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Except for a few reprinted old documents, articles on this site are copyrighted by the author, and may not be reprinted without permission. You are, however, free to link to any article or page on this site without prior permission although it's nice to know who's linking to us.

Bill Samuel, August 4, 2002
Bill Samuel
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Quaker Tour of England, Page 20 of 22
Norwich

[Norwich Cathedral-outside view)[Norwich Cathedral-inside view)
Norwich Cathedral  photos by Bill Samuel, 27-28 June 1998
[Mother Julian pane at Norwich Cathedral]
Mother Julian pane
at Norwich Cathedral
photo by Bill Samuel, 28 June 1998

Norwich Cathedral

Norwich Cathedral, officially named The Cathedral of the Holy and Undivided Trinity, is a magnificent Norman building with the second tallest cathedral spire in England. The foundation stone of the cathedral was laid in 1096, and the bulk of the cathedral was complete by 1145. Much of it remains in its 12th century form.

[Mother Julian's Church, Norwich]
Mother Julian's Church, Norwich
photo by Bill Samuel, 28 June 1998
[Mother Julian's Cell]
Mother Julian's Cell
photo by Bill Samuel, 28 June 1998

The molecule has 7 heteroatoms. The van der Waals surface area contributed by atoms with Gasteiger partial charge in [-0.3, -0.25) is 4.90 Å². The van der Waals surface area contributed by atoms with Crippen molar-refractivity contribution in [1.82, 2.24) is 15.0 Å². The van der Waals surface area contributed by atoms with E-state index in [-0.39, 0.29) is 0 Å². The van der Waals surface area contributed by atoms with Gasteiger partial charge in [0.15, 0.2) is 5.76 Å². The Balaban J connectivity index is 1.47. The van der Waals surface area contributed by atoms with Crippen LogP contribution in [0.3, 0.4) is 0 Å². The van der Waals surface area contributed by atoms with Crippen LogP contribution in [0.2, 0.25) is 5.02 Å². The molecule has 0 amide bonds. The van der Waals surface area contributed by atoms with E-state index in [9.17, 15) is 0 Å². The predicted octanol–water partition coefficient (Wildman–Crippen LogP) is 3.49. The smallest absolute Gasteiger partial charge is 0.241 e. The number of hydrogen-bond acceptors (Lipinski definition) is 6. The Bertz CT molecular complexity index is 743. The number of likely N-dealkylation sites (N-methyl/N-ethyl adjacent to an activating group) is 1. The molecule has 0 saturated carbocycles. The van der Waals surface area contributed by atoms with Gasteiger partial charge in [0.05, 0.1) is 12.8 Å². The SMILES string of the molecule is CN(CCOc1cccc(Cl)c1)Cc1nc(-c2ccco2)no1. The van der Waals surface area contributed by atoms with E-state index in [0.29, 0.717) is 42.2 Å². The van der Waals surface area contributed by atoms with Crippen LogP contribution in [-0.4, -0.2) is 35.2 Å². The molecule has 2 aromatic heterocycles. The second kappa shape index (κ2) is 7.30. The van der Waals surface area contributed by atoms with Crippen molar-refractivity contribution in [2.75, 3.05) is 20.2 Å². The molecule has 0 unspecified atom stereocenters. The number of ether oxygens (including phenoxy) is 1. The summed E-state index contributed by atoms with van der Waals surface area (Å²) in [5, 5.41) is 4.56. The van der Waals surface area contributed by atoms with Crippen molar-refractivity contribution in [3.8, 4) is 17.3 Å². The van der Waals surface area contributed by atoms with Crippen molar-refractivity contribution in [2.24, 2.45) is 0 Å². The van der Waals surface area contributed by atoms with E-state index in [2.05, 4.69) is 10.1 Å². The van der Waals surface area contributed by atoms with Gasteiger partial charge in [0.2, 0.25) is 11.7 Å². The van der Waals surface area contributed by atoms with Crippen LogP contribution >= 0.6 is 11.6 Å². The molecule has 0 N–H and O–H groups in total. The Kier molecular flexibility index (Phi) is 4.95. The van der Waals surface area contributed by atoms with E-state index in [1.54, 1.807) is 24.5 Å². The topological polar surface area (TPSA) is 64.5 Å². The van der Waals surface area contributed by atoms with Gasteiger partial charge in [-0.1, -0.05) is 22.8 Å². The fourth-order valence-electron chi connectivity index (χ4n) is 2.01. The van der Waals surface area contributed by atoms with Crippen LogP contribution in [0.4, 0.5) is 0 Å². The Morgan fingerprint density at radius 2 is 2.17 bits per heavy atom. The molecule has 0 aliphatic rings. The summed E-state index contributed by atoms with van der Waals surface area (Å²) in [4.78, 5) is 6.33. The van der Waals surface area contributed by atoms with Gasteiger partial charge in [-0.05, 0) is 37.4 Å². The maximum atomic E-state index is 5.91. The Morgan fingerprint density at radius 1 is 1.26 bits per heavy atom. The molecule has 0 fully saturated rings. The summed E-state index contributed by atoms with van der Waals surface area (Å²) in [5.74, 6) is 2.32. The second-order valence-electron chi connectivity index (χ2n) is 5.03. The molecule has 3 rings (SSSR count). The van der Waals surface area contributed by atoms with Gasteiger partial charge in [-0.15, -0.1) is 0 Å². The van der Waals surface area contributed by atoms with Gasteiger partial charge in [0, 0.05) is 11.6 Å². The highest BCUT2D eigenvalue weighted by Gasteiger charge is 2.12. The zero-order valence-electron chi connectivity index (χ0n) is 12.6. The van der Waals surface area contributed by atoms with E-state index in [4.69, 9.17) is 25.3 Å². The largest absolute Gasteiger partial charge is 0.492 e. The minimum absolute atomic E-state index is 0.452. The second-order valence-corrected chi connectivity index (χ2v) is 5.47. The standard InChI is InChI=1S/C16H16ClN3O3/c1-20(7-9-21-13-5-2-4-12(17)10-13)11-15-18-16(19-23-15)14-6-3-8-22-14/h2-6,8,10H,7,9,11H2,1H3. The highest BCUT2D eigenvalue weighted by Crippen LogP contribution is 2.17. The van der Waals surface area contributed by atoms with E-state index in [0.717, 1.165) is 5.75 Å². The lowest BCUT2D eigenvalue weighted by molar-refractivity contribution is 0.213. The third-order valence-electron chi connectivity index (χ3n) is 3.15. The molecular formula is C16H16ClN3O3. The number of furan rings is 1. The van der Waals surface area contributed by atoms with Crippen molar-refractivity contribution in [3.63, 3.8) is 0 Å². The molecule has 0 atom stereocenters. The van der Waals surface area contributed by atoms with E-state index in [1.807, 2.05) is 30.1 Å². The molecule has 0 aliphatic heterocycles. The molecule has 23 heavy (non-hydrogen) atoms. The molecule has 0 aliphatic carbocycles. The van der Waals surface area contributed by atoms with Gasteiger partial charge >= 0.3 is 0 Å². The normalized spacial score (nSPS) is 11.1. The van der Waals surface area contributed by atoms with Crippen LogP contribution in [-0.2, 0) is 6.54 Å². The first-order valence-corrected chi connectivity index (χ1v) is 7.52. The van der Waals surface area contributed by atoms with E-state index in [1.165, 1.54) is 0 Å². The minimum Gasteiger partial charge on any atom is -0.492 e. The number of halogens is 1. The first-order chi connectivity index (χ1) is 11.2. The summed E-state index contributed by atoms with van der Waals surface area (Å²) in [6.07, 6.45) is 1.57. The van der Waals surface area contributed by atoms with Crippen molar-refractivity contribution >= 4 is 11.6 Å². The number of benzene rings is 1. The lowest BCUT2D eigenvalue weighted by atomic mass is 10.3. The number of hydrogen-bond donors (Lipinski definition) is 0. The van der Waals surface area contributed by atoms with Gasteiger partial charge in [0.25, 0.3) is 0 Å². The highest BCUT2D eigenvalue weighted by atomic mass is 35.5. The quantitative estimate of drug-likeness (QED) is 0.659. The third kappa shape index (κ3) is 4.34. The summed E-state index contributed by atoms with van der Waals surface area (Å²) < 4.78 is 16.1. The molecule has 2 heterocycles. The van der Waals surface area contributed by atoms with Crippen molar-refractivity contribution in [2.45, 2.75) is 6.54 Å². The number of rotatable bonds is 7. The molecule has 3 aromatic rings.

Julian of Norwich

Julian of Norwich (1342-c. 1429) was a mystic and the first woman to write a book in English. We don't know her name before she took the name Julian, and we're not sure exactly when she died.

When she was 30, Julian became seriously ill. Two days after she received the Last Rites of the Church, she was granted a series of 15 visions which opened to her mystical depths of understanding about God, the Holy Trinity, the crucified Lord, and the life of Christians. Almost immediately after these visions, which occurred over a period of 11 hours, she fully recovered. The following evening, she received one final vision.

After that experience, Julian became an anchoress and lived in a small cell (or anchorhold) attached to the parish church of St. Julian in Norwich. An anchoress was a woman called to a solitary life, but one anchored in the world rather than cut off from it. She lived a life of prayer and contemplation, and gave spiritual advice to those that sought her out.